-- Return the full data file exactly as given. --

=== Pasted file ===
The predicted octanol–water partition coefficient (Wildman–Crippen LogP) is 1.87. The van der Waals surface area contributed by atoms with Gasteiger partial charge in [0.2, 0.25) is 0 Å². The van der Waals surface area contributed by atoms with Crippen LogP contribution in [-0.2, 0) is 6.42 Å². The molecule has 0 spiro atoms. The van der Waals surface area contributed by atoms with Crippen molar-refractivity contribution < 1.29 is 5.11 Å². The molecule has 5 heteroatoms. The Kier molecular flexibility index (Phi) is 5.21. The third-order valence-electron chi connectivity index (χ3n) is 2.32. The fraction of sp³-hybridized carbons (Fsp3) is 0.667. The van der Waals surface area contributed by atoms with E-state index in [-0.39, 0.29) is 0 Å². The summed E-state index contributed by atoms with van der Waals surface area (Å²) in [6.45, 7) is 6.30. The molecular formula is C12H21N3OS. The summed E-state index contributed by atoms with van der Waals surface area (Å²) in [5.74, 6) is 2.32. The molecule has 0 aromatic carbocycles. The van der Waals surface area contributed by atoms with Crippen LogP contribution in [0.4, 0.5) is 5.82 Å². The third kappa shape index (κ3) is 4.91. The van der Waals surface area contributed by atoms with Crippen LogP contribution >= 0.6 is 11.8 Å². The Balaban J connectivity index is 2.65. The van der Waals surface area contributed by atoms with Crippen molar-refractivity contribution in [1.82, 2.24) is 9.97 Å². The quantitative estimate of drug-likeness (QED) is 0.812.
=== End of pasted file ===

The predicted octanol–water partition coefficient (Wildman–Crippen LogP) is 1.87. The van der Waals surface area contributed by atoms with Gasteiger partial charge in [0.2, 0.25) is 0 Å². The van der Waals surface area contributed by atoms with Crippen LogP contribution in [-0.2, 0) is 6.42 Å². The molecule has 0 spiro atoms. The van der Waals surface area contributed by atoms with Crippen molar-refractivity contribution < 1.29 is 5.11 Å². The molecule has 5 heteroatoms. The Kier molecular flexibility index (Phi) is 5.21. The third-order valence-electron chi connectivity index (χ3n) is 2.32. The fraction of sp³-hybridized carbons (Fsp3) is 0.667. The van der Waals surface area contributed by atoms with E-state index in [-0.39, 0.29) is 0 Å². The summed E-state index contributed by atoms with van der Waals surface area (Å²) in [6.45, 7) is 6.30. The molecular formula is C12H21N3OS. The summed E-state index contributed by atoms with van der Waals surface area (Å²) in [5.74, 6) is 2.32. The molecule has 0 aromatic carbocycles. The van der Waals surface area contributed by atoms with Crippen LogP contribution in [0.4, 0.5) is 5.82 Å². The third kappa shape index (κ3) is 4.91. The van der Waals surface area contributed by atoms with Crippen LogP contribution >= 0.6 is 11.8 Å². The Balaban J connectivity index is 2.65. The van der Waals surface area contributed by atoms with Crippen molar-refractivity contribution in [1.82, 2.24) is 9.97 Å². The quantitative estimate of drug-likeness (QED) is 0.812.